Many of us in the bee club suffered through the summer with our new nucs of fledgling colonies doing very little to prepare for winter.  Every spring the hives are supposed to awaken at around 60 degrees, to start the 6-month rush to make enough honey to live on over the next winter.  That's the annual cycle.  Supposedly. 

My first colony two years ago went gangbusters from the start, with lots of excess honey in the fall to share with humans.  This year, my four colonies will be lucky to make it through the looming winter with enough honey.  They need that energy to beat wings all day, all night, every day, clustered around the queen to keep her at 92 degrees even when it's 20-below outside.  Good luck, Ms. Queen and all the attendants. 

Here is how they looked on September 18, 2011, over three months after receiving the shipment from a new supplier in Nebraska:

After 3 months, almost nothing to show.

Seem to be in no big hurry toward the white plastic frames.

But, they are avoiding these wood frames, too.
They seem to avoid the plastic frames, building upward to the feeder instead.
Bottom of feeder

Detail of feeder bottom



The fall season’s first chill was in the air on October 8 and autumn leaves were abundant on the trees.  It was time for the Black Hills Explorers’ (First) Annual Fall Foliage Photo Fling.  And few places better to find colorful outdoor scenery than Horse Thief Trail, from the lake of same name to Mt. Rushmore.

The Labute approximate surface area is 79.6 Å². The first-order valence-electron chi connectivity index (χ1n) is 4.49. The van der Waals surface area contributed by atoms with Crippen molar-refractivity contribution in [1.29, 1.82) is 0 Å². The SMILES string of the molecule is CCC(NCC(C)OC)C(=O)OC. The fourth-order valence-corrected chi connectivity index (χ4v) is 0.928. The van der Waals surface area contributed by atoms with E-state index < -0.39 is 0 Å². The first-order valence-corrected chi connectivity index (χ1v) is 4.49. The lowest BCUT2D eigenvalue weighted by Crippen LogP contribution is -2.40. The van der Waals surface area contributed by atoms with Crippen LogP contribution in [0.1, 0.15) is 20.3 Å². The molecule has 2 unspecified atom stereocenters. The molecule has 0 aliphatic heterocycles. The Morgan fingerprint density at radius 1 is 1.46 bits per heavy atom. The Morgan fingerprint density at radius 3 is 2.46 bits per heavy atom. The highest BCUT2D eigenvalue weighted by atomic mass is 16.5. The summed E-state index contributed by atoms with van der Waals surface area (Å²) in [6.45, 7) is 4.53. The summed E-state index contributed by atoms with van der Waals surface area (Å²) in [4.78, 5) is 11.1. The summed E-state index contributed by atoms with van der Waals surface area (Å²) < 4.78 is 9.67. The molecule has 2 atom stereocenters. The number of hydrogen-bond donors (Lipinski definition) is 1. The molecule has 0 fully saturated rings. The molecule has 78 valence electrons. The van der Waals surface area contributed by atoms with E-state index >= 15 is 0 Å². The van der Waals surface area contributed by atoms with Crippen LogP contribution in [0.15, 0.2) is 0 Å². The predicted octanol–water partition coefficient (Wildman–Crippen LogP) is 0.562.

Horse Thief Trail is a short three-mile route deep in the forest, mostly in ravines and draws with trickling brooks, and surrounded by towering granite pinnacles.  But mostly, the Explorers were on this particular route on this day, in search of the yellows, oranges and reds of fluttering fall leaves.  And they weren’t disappointed.  For three delightful hours the club strolled among the flashing rainbow colored leaves, while protected from the chill wind by giant grey granite monoliths.
Vern Thorstensen, Bev Schlosser, Stan __, Cathy Schofield, Gigi Kern, Jim Kern

A photographer's dreamscape

Jim and Gigi Kern stirring up leaves

What's a hike without a quaint bridge?

and a beautiful mountain brook?

Cathy Schofield scouting a meadow

"Kinnickinnic"?   These berries were prolific.  They are quite tastey, but with a strange texture.  Vern Thorstenson seemed to know all about them.  
Photo by Bev Schlosser